It needs lots of power, but there is plenty of electrical power in a nuke.

    The technology of an EM catapult is well worth the investment because EM guns also have potential for very long range very high velocity weapons.
    Steam technology is not much use for anything else and is pretty much a dead end.

    Very simply the Russian military has already said it doesn't want to buy old stuff and old technology.
    If they were making a new rifle would they start by designing a matchlock musket and then when they have made the best matchlock musket in the world move up to a flintlock rifle?

    The advantage of cats is getting heavier aircraft on board, and getting heavier aircraft on board. Ironically after the Kuznetsov comes out of refit... supposed to be 2017, but likely to be 2020 by the time she has fitted out and is back in service the planes landing on her decks will likely be T-50 variants with relatively light payload and fuel weights and high thrust that really will not need cats.
    The aircraft on board that will need cats with either be AWACs, Inflight refuelling, or Strike/bomber aircraft.
    I would think the Russians will prefer cruise missiles for strike and attack missions, but AWACS and IFR aircraft would greatly improve the performance of the carrier by extending the vision and reach of the aircraft on board... that is the whole point of air power at sea and these assets would make it even better in that role.

    Regarding electric drive it has an enormous range of advantages... the primary advantage is that the nuclear reactors are no longer limited as to where they can be positioned. Instead of sticking them near the rear of the ship in line with the shafts to the props you can move them to the centre of the ship and replace a lot of wasted dead weight (ie ballast) that is used to balance the ship in the water. The nuclear power plant will have lots of failsafe features like auto shutdown in case something goes wrong so a torpedo detonating directly under it (to create a huge air bubble under the ship that breaks the ships back and sinks it) is always going to sink the ship anyway if it is powerful enough to lift the whole ship out of the water... or at least that section. By putting lots of weight there and not behind it where the reactor normally goes there is a small chance the air bubble might not lift the ship high enough to do enough structural damage to sink the ship.

    Either way by going for electric propulsion you can get rid of the enormous shafts and most of the gearing and replace the rear mounted fixed propellers with pod mounted propulsion units that can be turned to give amazing manoeuvre capability.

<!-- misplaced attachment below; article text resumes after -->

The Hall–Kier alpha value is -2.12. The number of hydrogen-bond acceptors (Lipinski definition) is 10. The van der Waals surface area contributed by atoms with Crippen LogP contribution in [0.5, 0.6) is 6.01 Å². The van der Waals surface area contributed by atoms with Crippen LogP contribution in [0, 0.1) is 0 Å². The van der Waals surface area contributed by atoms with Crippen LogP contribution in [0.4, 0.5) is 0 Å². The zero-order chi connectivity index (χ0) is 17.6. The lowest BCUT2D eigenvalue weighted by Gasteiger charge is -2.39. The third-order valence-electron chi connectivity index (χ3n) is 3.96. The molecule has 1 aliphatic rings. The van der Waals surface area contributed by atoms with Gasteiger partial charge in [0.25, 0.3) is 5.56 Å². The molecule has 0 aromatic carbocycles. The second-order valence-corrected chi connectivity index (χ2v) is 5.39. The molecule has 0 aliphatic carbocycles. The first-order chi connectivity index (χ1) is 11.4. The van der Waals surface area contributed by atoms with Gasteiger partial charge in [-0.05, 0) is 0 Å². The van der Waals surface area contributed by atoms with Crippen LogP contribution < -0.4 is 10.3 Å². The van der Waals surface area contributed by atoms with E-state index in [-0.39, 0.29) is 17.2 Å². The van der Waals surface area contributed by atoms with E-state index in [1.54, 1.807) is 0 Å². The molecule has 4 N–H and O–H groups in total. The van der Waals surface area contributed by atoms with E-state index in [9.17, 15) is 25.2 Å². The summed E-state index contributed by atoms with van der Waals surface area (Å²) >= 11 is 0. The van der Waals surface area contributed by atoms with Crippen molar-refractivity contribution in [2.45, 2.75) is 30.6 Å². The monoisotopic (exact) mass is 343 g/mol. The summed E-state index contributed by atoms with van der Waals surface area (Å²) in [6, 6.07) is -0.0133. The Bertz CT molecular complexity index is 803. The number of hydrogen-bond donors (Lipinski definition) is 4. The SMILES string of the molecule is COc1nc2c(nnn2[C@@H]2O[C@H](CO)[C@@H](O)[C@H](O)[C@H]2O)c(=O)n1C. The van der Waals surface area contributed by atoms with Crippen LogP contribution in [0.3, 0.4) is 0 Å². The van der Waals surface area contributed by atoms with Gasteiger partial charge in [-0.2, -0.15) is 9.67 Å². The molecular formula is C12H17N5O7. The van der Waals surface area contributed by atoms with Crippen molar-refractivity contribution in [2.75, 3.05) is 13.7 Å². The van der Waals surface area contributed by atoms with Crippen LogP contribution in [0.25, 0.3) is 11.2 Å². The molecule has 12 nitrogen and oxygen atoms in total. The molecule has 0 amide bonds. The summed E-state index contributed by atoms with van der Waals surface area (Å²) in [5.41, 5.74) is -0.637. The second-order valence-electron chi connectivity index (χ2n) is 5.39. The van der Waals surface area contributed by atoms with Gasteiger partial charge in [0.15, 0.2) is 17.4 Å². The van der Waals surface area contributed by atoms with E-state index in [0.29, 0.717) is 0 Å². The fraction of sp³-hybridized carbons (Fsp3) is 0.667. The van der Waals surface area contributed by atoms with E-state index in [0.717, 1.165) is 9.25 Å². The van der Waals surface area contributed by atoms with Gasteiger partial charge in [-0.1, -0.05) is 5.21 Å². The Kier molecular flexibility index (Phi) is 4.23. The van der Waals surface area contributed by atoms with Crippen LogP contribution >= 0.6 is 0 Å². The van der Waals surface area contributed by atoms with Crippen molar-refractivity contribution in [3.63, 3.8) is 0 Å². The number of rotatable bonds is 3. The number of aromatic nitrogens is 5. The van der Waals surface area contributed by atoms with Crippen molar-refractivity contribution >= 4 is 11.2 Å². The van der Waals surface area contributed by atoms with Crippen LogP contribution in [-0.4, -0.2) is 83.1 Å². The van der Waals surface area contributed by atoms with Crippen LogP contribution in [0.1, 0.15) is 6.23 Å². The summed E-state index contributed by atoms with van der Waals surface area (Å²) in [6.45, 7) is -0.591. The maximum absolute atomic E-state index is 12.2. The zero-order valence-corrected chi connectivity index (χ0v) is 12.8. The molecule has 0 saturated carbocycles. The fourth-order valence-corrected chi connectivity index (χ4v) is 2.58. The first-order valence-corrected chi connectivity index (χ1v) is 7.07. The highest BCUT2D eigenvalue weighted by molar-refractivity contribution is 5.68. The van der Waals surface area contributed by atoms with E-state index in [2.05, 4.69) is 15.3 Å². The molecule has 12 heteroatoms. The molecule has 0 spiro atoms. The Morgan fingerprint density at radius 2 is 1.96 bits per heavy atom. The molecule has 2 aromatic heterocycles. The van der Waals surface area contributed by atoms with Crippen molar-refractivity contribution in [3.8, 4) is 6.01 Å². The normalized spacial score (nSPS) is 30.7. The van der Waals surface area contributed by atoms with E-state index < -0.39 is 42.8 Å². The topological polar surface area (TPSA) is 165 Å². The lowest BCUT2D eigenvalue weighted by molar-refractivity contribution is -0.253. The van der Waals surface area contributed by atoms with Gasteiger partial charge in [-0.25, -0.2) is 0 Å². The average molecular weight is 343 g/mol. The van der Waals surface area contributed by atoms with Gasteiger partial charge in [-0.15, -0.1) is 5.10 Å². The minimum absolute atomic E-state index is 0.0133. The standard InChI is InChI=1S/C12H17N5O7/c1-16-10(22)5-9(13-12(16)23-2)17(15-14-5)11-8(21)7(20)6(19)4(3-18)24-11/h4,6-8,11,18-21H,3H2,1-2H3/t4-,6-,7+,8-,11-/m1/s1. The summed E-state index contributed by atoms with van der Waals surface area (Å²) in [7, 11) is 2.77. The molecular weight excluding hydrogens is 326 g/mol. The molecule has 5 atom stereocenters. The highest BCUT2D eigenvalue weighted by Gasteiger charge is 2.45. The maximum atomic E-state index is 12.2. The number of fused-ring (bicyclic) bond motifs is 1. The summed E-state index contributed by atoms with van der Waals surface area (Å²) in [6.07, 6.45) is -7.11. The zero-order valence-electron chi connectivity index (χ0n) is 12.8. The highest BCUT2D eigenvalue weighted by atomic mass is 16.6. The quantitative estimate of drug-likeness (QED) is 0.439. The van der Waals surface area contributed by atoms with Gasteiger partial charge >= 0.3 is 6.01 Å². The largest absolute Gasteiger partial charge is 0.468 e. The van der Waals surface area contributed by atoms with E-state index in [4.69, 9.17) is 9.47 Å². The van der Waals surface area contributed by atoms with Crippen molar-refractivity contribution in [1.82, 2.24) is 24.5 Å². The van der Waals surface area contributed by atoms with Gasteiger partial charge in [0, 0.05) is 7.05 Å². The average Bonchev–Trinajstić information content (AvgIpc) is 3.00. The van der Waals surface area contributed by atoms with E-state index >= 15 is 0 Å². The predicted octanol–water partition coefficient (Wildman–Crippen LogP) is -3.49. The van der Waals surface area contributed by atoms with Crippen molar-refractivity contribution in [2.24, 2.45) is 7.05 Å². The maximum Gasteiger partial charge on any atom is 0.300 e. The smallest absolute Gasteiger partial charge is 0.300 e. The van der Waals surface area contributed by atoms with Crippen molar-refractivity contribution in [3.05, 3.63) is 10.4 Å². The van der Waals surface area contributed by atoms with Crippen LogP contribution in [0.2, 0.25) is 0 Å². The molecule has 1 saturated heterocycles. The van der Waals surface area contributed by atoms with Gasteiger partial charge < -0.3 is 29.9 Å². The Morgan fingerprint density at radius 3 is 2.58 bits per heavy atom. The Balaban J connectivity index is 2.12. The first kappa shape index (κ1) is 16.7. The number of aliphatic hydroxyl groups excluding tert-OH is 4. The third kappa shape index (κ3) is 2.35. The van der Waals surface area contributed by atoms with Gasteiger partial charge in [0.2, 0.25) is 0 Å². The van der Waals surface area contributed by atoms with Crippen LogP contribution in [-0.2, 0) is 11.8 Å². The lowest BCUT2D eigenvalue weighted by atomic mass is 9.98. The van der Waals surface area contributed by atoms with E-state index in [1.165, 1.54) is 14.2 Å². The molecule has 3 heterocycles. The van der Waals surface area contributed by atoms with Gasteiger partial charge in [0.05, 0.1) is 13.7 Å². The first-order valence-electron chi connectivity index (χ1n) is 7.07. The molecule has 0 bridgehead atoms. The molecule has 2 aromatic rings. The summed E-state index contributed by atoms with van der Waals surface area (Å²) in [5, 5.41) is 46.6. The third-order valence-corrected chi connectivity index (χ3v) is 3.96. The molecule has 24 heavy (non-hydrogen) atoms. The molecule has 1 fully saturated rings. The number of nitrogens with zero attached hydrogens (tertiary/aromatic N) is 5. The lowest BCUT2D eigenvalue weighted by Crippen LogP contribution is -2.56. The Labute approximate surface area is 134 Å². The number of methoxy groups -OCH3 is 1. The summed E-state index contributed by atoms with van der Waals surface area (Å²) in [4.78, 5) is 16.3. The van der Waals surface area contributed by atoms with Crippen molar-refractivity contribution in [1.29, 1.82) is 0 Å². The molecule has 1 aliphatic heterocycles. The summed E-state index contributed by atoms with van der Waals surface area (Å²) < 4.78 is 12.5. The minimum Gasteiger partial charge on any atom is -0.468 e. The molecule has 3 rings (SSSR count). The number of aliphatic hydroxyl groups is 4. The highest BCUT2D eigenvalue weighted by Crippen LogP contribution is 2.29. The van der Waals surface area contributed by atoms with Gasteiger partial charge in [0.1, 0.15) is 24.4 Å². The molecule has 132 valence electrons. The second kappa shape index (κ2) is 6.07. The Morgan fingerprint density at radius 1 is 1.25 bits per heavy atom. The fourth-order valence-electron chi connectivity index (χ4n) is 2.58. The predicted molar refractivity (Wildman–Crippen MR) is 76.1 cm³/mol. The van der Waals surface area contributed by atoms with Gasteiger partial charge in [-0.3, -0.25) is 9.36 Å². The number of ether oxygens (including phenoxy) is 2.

Again, for ships this is new technology and has already been applied to Russian Icebreakers.

    It makes the ship design much more modular and easier to put together and in the water it means no more tug support required and the ability to move in tight areas you would never take another carrier into.

    It has interesting connotations in regard to wake homing torpedoes as the vessel can sail forward and then stop then accelerate sideways for a bit and then accelerate backwards... in effect sailing back past the incoming wake homing torpedo. What will it do when the wake turns 90 degrees? And then 90 degrees again?


    I think electric drive will be useful and will also result in large capacitor bank technology being improved... which will also be needed for EM cats... and EM guns.

    Even in their tanks they are looking at electric drive hybrids... it is the way forward.

    (It is also rather quiet and is already used in diesel electric subs so it is hardly brand new except for use on ships.)

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    Re: Future russian aircraft carriers.

    Post  runaway on Fri Nov 04, 2011 12:57 pm

    Russian Navy Command made a decision to shape aircraft carrier groups which are to expand presence zone of Russian Navy in the Pacific and the North Atlantic, writes Izvestiya referring to a source in Russian Navy Main HQ. Final decision whether to build aircraft carriers is upon the President of Russia, but currently it is expected that Russian Navy would receive two carrier groups by 2027 – one at Pacific Fleet, another at the Northern one.

    At present, Russian military works on technical specifications for perspective aircraft carrier. According to preliminary estimates, the ship will be nuclear-powered with a view to economy diesel fuel. As is planned, the carrier's project will be completed in 2017 and launched in 2023. To reduce costs, the ship will be built under modular principle at two shipyards of United Shipbuilding Corporation (USC) with final assembly at Sevmash (Severodvinsk).

    By the time the first aircraft carrier is launched, the Navy must complete shaping of escort group. Expectedly, it will consist of missile cruisers, destroyers, attack submarines, frigates, corvettes, landing ships and supply vessels. Totally, each carrier group will comprise 15 ships except carriers. Presently, USC constructs new frigates and corvettes, designs destroyer project and plans to retrofit mothballed missile cruisers.